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Beware What You Share

I love getting to know people. I have great joy in sitting down one-on-one with someone and asking a variety of questions.

It’s just fun! But I cringe when I scroll through my Facebook feed and see people answering questions about themselves.

  • Four places I’ve lived…
  • Four places I’ve worked…
  • Favorite TV Shows…
  • Four Things I Love to Eat…
  • First Job…
  • Favorite Holiday…
  • Birthdate of Oldest Child…
  • Hospital Where Oldest Child Was Born…

And my recent favorite –

Google the cars you have had throughout your life and post a picture of each one.

These are all great questions to ask someone to get to know them better, especially if followed by the question, “Why?”. BUT, when you post the answers to these questions in a public forum such as Facebook, you are opening yourself to fraud and identity theft.

More and more business transactions have been taking place online, even before this global pandemic.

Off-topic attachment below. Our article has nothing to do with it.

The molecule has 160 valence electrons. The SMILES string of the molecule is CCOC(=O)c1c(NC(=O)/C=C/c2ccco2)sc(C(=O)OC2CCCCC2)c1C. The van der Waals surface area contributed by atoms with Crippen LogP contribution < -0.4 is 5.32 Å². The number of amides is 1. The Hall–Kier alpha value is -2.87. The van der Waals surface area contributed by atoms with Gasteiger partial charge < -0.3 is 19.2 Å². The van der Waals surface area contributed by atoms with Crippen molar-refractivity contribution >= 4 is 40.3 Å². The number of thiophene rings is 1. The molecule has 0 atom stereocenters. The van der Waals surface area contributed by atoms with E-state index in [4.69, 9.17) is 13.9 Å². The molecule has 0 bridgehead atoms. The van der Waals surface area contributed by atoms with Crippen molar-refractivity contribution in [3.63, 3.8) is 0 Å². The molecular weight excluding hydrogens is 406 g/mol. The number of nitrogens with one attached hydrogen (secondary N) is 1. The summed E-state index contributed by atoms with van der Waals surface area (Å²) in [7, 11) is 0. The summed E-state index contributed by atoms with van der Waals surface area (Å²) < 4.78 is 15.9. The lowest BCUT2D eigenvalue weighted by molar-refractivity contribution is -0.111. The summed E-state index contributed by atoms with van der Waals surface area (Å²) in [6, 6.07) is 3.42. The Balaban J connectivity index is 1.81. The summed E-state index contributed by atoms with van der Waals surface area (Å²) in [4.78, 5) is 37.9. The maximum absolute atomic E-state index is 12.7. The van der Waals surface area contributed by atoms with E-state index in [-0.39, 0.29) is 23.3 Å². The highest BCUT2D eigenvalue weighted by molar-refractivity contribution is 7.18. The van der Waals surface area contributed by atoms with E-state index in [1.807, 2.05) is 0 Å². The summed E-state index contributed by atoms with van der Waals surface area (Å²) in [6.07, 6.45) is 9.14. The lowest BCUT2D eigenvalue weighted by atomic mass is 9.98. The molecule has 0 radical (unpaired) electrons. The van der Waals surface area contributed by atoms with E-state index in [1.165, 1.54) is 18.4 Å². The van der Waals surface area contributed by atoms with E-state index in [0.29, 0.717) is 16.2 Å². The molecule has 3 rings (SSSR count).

Companies have been increasing security to meet growing demands. In addition to requiring strong passwords, many sites also require security questions.

Consider the following standard security questions:

  • What is your mother’s maiden name?
  • What is the name of your first pet?
  • Favorite musical artist/book/author?
  • What was your first job?
  • What was the make and model of your first car?

Unfortunately, in our quest to get to know one another online, we are also giving away the very information used to keep our online accounts safe. What seems harmless in the hands of our friends can be used maliciously by others. In this period of uncertainty, sadly, many will be looking for opportunities to scam and take advantage of others. So, what can you do to protect yourself?

  1. Be aware of what you are sharing on social media and how it could potentially be used against you.
  2. Enable two-factor authentication, if available, for any online accounts. Two-factor authentication is an additional layer of security that will require a passcode be sent to your email or phone prior to allowing you to log in.
  3. Enable your firewall and utilize anti-virus software.
  4. Watch for phishing scams and do not click on links from unfamiliar sources.
  5. During tax season (and especially with government stimulus and aid on the way), remember the IRS will never call you with threats requiring you to divulge your personal information.

Stay vigilant and maintain your guard. Connection with others is so important right now, but beware of what you share, especially in a public manner. We hope you are all safe and healthy.